General JOSEPH E. JOHNSTON,
MANASSAS JUNCTION, July 23, 1861
GENERAL: I have the honor to report to you the conduct and condition of the Rockbridge Artillery in connection with the battle of the 21st instant, as attached to your noble brigade and under my immediate command:
By command of the adjutant-general, this battery, with that of Captain Alburtis, was detained near our resting position on the night of the 20th under my command, awaiting orders to move at any moment, Captain Stanard’s battery and that of Major Walton having been sent on to your support. While we thus waited the action began to rage far to the left, and after some time General Johnston passed with his staff and directed me to advance with one of the batteries, leaving the other to follow with some infantry that were to come on. With this battery I accordingly hastened on, leaving that of Captain Alburtis to follow as directed. On the way I was met by a courier from General Beauregard urging up all the artillery. Increasing if possible our already rapid advance, in consequence of sending a messenger to bring on Captain Alburtis at once, I proceeded with the Rockbridge Artillery to the scene. Near the field’ we came up with the battery of Major Walton and part of Captain Stanard’s, awaiting orders. Here on inquiry of General Johnston I learned the general course we were to take, and being urged to press forward all that could advance, I carried on this battery, with the two guns of Captain Stanard, word being left for Captain Alburtis to join us immediately. Pressing along the narrow and difficult road through the pine thicket we reached the point where you were standing as suitable for our position. Here the pieces were all as speedily as possible brought into action and continued their skillfully directed and well-sustained fire for perhaps some three hours, doing immense damage to the enemy and contributing an important share to the glorious victory of the day. The batteries of the enemy having, under the powerful fire directed against them, become greatly crippled, an advance was attempted by them to carry our batteries. Under cover of the brushwood on our left, and because they could not be distinguished from our own men, so that our fire was for a time withheld from them, they succeeded in getting very near us on the left. At this moment the infantry in the rear, acting as our support, rushed forward with charged bayonets and a close contest ensued almost in our midst of ball and bayonet. From this melee it became necessary for us promptly to withdraw. The pieces were therefore limbered and removed, a movement which was accomplished in perfect order, the last piece of the Rockbridge Artillery continuing to fire upon the advancing enemy until all the rest had been limbered and were in motion. By the time we had reached the second position, to the right and farther back, the enemy, crippled by our cannon and driven by our gallant infantry, were in full retreat, and the only additional service left for us was to expedite that retreat by sending after our routed invaders a few balls from the guns of longest range. The officers and men of this battery, like all the rest under my observation, behaved with exemplary courage, constancy, and skill. All performed their parts with fidelity and precision, and are entitled to a just measure of honor for their good conduct. Lieutenant Brockenbrough received a slight wound in the face, Corporal Jordan experienced a severe bruise on and temporarily disabling the foot, and Private Singleton was shot by a musket-ball in the arm, the wound being painful and serious, but it is hoped not dangerous. A slight contusion on the hip by a spent ball from the left and a slight graze on the lower tip of the right ear were the only approaches to a wound experienced by myself. We had no piece injured and no horse killed in the entire fight. One or two horses were slightly injured (among them my own) by a flesh shot in the leg, and one or two that had been allowed to infantry officers for use in the action were killed, but there are no other casualties.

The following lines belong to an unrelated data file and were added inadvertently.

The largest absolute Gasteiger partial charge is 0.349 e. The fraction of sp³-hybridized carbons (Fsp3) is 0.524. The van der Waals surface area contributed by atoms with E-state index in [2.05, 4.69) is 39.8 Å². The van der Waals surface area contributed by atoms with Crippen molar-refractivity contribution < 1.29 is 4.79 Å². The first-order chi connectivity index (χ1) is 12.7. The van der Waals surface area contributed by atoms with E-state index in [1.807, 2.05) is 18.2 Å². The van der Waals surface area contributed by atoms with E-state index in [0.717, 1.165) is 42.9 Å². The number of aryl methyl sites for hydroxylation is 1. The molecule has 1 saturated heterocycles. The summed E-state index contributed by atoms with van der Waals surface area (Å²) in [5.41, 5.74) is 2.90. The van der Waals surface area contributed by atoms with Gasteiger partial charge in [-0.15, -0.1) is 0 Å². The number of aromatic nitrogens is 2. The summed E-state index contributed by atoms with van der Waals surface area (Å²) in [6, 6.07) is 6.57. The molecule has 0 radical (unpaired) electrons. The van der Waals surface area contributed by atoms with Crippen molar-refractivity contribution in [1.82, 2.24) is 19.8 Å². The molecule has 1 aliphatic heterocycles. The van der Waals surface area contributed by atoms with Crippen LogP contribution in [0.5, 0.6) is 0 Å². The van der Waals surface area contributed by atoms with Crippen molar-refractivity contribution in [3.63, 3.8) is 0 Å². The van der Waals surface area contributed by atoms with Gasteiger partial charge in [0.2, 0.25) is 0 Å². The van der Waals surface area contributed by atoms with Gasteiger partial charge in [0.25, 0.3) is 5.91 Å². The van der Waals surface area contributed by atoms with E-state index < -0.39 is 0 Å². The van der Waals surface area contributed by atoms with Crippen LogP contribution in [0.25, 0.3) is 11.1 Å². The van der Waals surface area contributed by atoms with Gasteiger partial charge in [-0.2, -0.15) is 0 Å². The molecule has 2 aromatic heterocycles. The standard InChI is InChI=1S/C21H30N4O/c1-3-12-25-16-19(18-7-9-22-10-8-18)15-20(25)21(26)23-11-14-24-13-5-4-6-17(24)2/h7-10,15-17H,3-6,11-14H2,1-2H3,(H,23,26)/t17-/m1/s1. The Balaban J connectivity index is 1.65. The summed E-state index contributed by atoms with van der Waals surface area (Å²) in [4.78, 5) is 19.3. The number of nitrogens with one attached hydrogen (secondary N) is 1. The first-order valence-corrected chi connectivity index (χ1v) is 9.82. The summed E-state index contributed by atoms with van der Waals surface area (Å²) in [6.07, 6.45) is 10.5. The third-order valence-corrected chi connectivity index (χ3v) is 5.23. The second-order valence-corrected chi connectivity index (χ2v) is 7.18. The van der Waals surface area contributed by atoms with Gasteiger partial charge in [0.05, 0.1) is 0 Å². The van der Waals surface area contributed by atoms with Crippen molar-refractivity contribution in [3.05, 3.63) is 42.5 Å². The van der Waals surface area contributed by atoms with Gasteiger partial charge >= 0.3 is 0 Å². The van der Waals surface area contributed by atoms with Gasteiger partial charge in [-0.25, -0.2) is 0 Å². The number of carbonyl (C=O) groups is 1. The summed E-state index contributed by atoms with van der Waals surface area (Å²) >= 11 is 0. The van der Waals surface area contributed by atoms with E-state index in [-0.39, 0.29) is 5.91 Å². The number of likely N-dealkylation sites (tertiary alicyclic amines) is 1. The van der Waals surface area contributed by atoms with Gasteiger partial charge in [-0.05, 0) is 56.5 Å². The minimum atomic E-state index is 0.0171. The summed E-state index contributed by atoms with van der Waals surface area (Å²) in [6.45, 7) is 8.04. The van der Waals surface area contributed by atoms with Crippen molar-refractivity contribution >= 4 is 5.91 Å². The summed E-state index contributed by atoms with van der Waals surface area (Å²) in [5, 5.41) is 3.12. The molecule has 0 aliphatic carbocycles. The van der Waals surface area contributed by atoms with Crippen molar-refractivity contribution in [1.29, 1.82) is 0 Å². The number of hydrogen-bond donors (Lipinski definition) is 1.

W. N. PENDLETON,
Colonel, Provisional Army, Confederate States, and
Acting Captain Rockbridge Artillery
General T. J. JACKSON,
Commanding First Brigade
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Tags: After Action Reports, C. S. Artillery, Resources
Categories : Official Reports, Resources